After the many requests for help from the ambushed soldiers were denied by superiors, Dakota Meyer took matters into his own hands, going through a gauntlet of Taliban fire five times to try to save his trapped comrades. The efforts of the 21-year-old earned him the Medal of Honor, the first living Marine to win the nation's highest combat decoration since the Vietnam War. Meyer tells his astonishing story to CBS News Correspondent David Martin in a "60 Minutes" interview to be broadcast on Sunday, September 18 at 7 p.m. ET/PT on the CBS Television Network.
Martin also interviews retired Col. Richard Hooker, whose investigation into the incident found the officers negligent in refusing to send help - negligence he believes played a key role in the deaths of four U.S. soldiers.
Ambushed in a small village in the Ganjgal Valley of Afghanistan, Cpl. Meyer watched as four members of his unit were pinned down ahead of him. On the radio he heard their repeated pleas for artillery or an air strike that could save them. After about 45 minutes, when neither artillery rounds nor helicopters arrived, Meyer radioed his superiors for permission to try to rescue them in a gun-mounted armored vehicle. The answer was no.
"So we requested again two minutes later and we were told no again. So I looked at Staff Sgt. Rodriguez-Chavez and I said 'We're going in,'" Meyer tells Martin. "I didn't think I was going to die, I knew it," says Meyer. Asked why he would drive through such a wall of fire, he replies, "There was U.S. troops getting shot at and those are your brothers." For Meyer, the mission was clear. "You either get them out alive or you die trying. If you don't die trying, you didn't try hard enough."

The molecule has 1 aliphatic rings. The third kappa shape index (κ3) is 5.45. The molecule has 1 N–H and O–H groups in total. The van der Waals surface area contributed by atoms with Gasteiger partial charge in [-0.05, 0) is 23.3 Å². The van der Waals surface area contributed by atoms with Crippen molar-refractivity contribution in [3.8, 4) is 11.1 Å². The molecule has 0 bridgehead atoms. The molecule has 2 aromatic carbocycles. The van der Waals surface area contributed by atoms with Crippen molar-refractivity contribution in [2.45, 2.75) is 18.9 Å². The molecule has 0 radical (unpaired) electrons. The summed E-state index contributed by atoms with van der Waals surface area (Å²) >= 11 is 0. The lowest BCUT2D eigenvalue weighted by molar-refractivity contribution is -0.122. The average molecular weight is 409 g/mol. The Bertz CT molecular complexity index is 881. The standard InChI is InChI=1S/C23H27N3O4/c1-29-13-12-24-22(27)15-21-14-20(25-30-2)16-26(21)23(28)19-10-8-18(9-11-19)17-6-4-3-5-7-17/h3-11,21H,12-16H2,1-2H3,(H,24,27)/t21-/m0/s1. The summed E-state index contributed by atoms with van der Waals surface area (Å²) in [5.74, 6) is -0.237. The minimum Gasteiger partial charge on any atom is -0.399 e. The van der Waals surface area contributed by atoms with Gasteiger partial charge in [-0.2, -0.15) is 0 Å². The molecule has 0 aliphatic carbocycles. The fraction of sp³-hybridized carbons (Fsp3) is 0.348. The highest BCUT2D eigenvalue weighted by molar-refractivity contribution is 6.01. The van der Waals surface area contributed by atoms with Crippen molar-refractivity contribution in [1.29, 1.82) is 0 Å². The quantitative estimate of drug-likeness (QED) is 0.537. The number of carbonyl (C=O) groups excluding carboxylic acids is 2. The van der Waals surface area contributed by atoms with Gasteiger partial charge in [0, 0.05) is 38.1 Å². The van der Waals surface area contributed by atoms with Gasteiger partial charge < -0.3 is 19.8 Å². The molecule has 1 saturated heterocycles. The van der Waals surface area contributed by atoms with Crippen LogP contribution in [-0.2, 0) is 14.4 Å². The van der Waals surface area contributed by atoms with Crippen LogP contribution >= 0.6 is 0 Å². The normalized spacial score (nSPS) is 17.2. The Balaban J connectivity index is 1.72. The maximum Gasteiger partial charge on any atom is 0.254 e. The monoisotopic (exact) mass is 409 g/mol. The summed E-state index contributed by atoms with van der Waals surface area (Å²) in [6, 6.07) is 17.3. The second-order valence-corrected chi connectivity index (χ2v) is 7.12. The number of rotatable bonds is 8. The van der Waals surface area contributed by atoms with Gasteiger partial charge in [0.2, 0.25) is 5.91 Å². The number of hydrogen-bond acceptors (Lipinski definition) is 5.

Rodriguez-Chavez drove the truck, an act that garnered him the Navy Cross, while Meyer manned the vehicle's mounted gun in five mad dashes to get wounded and make their way to the trapped U.S. troops. "It was like, we're it, like here comes a big target. The enemy...were running right at you," he recalls.
"The rounds were hitting the turret and I just kept moving left and right, left and right," he tells Martin. "There was so much fire it sounded like static over your head. I was just waiting for one of their rounds to hit me in the face." Meyer had to leave the truck to get to the wounded, exposing himself to even more fire with no cover whatsoever. "You're out in the open in the killing zone?" asks Martin. "I am," replies Meyer.
Later in the battle, Meyer did make it to his four comrades after a sprint through the kill zone. "I just took off running and it was probably the longest run of my life. I felt like I couldn't move fast enough...rounds are hitting everywhere around me," says Meyer. He made it to their trench, but they were all dead.
The four fallen soldiers, First Lt. Michael Johnson, Gunnery Sgt. Aaron Kenefick, Corpsman James Layton and Gunnery Sgt. Edwin Wayne Johnson Jr. might have made it through the battle if help had arrived when they asked for it believes Hooker. "You can't say this with any certainty, but the chances are, in my opinion, that yes, they would have been [still alive]," Hooker tell Martin. All told, eight Afghan and four U.S. soldiers died that day. "The two principal officers...failed to discharge their duties in a responsible way, in a way that the Army and the country has a right to expect them to behave," says Hooker.
Now 23, Meyer mourns the deaths of the men his heroic efforts could not save. "But at the end of the day, you know, we didn't give up...we still did our job...we were still fighting," he tells Martin. No, what he did was not extraordinary he says, "If I'd brought them out alive, that would have been extraordinary."
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